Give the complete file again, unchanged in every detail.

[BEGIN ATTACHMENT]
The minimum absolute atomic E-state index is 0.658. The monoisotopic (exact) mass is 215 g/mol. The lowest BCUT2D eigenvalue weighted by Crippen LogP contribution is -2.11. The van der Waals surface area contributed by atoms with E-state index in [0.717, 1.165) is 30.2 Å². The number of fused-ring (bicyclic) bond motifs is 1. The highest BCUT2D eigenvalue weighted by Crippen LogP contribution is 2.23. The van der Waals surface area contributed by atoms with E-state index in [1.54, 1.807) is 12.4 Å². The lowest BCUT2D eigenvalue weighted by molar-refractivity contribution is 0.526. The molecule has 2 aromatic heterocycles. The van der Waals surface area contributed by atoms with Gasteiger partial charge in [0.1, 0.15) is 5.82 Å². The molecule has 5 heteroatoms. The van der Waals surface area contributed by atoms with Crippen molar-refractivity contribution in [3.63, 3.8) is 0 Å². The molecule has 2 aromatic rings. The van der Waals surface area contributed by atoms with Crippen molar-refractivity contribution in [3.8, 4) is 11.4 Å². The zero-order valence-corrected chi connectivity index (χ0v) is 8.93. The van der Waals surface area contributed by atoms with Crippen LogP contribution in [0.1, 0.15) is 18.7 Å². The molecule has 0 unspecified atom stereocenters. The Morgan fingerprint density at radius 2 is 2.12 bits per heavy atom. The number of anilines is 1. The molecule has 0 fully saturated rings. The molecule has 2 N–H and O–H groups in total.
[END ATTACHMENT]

The minimum absolute atomic E-state index is 0.658. The monoisotopic (exact) mass is 215 g/mol. The lowest BCUT2D eigenvalue weighted by Crippen LogP contribution is -2.11. The van der Waals surface area contributed by atoms with E-state index in [0.717, 1.165) is 30.2 Å². The number of fused-ring (bicyclic) bond motifs is 1. The highest BCUT2D eigenvalue weighted by Crippen LogP contribution is 2.23. The van der Waals surface area contributed by atoms with E-state index in [1.54, 1.807) is 12.4 Å². The lowest BCUT2D eigenvalue weighted by molar-refractivity contribution is 0.526. The molecule has 2 aromatic heterocycles. The van der Waals surface area contributed by atoms with Gasteiger partial charge in [0.1, 0.15) is 5.82 Å². The molecule has 5 heteroatoms. The van der Waals surface area contributed by atoms with Crippen molar-refractivity contribution in [3.63, 3.8) is 0 Å². The molecule has 2 aromatic rings. The van der Waals surface area contributed by atoms with Crippen molar-refractivity contribution in [3.8, 4) is 11.4 Å². The zero-order valence-corrected chi connectivity index (χ0v) is 8.93. The van der Waals surface area contributed by atoms with Crippen LogP contribution in [0.1, 0.15) is 18.7 Å². The molecule has 0 unspecified atom stereocenters. The Morgan fingerprint density at radius 2 is 2.12 bits per heavy atom. The number of anilines is 1. The molecule has 0 fully saturated rings. The molecule has 2 N–H and O–H groups in total.